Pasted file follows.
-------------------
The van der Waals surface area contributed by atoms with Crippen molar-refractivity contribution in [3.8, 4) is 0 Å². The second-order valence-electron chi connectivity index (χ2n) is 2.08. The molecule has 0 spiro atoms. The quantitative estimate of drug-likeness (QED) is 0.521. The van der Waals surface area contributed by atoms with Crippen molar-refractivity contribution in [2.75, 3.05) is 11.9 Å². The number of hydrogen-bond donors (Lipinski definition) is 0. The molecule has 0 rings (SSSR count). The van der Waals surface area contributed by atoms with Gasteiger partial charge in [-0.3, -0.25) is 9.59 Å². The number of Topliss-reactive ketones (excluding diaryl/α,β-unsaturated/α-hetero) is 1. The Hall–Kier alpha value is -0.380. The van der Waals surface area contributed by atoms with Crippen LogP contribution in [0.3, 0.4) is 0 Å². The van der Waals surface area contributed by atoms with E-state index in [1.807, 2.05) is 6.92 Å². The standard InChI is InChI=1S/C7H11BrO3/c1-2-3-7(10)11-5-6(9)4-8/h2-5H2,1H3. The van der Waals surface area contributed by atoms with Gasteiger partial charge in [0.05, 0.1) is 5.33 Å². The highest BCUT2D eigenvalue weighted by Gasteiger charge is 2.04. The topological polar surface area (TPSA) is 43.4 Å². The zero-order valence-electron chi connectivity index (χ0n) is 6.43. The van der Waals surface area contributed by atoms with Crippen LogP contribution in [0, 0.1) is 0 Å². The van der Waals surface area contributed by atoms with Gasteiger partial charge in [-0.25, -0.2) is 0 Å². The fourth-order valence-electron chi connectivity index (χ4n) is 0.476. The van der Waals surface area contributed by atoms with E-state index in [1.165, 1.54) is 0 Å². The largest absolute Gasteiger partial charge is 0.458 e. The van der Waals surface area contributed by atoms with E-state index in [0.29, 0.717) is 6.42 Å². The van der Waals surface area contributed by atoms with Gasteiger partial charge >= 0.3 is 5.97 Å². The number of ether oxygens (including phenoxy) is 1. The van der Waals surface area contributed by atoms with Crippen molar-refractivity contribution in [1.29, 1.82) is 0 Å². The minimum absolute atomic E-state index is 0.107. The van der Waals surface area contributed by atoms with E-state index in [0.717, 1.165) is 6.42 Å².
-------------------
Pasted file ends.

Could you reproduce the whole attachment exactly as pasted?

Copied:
The van der Waals surface area contributed by atoms with Crippen molar-refractivity contribution in [3.8, 4) is 0 Å². The second-order valence-electron chi connectivity index (χ2n) is 2.08. The molecule has 0 spiro atoms. The quantitative estimate of drug-likeness (QED) is 0.521. The van der Waals surface area contributed by atoms with Crippen molar-refractivity contribution in [2.75, 3.05) is 11.9 Å². The number of hydrogen-bond donors (Lipinski definition) is 0. The molecule has 0 rings (SSSR count). The van der Waals surface area contributed by atoms with Gasteiger partial charge in [-0.3, -0.25) is 9.59 Å². The number of Topliss-reactive ketones (excluding diaryl/α,β-unsaturated/α-hetero) is 1. The Hall–Kier alpha value is -0.380. The van der Waals surface area contributed by atoms with Crippen LogP contribution in [0.3, 0.4) is 0 Å². The van der Waals surface area contributed by atoms with E-state index in [1.807, 2.05) is 6.92 Å². The standard InChI is InChI=1S/C7H11BrO3/c1-2-3-7(10)11-5-6(9)4-8/h2-5H2,1H3. The van der Waals surface area contributed by atoms with Gasteiger partial charge in [0.05, 0.1) is 5.33 Å². The highest BCUT2D eigenvalue weighted by Gasteiger charge is 2.04. The topological polar surface area (TPSA) is 43.4 Å². The zero-order valence-electron chi connectivity index (χ0n) is 6.43. The van der Waals surface area contributed by atoms with Crippen LogP contribution in [0, 0.1) is 0 Å². The van der Waals surface area contributed by atoms with Gasteiger partial charge in [-0.25, -0.2) is 0 Å². The fourth-order valence-electron chi connectivity index (χ4n) is 0.476. The van der Waals surface area contributed by atoms with E-state index in [1.165, 1.54) is 0 Å². The largest absolute Gasteiger partial charge is 0.458 e. The van der Waals surface area contributed by atoms with E-state index in [0.29, 0.717) is 6.42 Å². The van der Waals surface area contributed by atoms with Gasteiger partial charge >= 0.3 is 5.97 Å². The number of ether oxygens (including phenoxy) is 1. The van der Waals surface area contributed by atoms with Crippen molar-refractivity contribution in [1.29, 1.82) is 0 Å². The minimum absolute atomic E-state index is 0.107. The van der Waals surface area contributed by atoms with E-state index in [0.717, 1.165) is 6.42 Å².